It is not uncommon to find worms in your turtle tank. You’ll probably start fearing that these worms may harm your pet. Or your turtle may have been infected by internal parasites. What could these worms mean?
Worms in turtle tank are simply detritus and planaria and appear as wriggly white or red worms in your turtle tank. They usually occur when you have a dirty tank.
If you see them, it means you haven’t been performing frequent water changes, you have dirty filters, an accumulation of organic waste inside the tank, and uncleaned driftwood.
In this article, you’ll learn more helpful information about worms in turtle tanks, including tips on how to get rid of them.
Worms in turtle tank: is your turtle affected?
As we have mentioned above, worms in your tank result from a dirty tank. These small detritus and planaria worms are completely harmless to your turtle. They do not mean your pet has a parasitic infection.
Let’s get to know more about these worms below.
What are detritus worms?
If you’re seeing thin, white worms wriggling in your turtle tank water column, or substrate, they’re most likely the detritus worms.
These worms belong to the same family as earthworms and leeches. There are thousands of detritus worms in turtle tanks that come in various colors (not just white!), including brown, black, red, etc.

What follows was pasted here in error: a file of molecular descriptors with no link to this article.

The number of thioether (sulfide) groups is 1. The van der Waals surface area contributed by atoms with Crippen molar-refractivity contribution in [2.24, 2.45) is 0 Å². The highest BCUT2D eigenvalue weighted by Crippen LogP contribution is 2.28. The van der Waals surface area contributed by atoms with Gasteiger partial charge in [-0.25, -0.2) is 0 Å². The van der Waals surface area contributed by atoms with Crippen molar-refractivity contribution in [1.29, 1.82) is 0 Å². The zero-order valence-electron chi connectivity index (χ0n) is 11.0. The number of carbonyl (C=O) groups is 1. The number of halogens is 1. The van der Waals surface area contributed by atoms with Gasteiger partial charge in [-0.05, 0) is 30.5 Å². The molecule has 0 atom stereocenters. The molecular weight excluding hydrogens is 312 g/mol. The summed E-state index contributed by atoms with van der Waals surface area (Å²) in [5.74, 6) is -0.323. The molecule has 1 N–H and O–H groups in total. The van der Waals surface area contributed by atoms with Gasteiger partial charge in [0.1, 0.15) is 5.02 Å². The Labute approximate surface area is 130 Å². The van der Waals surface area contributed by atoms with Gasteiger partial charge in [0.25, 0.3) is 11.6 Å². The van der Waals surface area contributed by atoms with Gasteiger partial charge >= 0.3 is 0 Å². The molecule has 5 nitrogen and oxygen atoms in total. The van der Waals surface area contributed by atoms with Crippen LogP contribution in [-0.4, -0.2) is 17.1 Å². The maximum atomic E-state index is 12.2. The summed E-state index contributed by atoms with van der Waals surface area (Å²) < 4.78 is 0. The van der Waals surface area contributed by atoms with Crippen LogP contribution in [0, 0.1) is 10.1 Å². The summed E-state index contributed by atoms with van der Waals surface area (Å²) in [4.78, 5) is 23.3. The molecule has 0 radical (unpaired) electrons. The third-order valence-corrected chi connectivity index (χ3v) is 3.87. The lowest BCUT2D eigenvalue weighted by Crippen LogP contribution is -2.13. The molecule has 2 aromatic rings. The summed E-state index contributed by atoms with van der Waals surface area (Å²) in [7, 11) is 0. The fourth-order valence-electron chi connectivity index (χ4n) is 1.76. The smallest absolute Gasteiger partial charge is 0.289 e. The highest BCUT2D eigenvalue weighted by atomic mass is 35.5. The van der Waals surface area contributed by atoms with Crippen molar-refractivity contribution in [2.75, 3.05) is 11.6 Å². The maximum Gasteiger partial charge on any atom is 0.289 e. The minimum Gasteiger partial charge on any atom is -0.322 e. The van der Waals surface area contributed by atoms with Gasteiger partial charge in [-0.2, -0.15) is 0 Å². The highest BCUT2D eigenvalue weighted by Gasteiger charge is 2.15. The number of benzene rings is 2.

Tube worms, tubifex worms, and those red or brown worms you may have encountered in your tank are all detritus worms and mean no harm to your pets!
A typical detritus worm grows up to an inch long. The adult worms are excellent hitchhikers and can easily find their way into your tank by attaching to the driftwoods, sand, substrates, or even fish.
Note that these worms like to confine themselves below a substrate or in the filter in your water tank. However, they’ll climb up to the tank surface as their numbers swell and there’s a scarcity of oxygen and supplies.
Thus, if you’re seeing these worms wriggling around in your tank, it means their numbers have rapidly outgrown, forcing them to come out.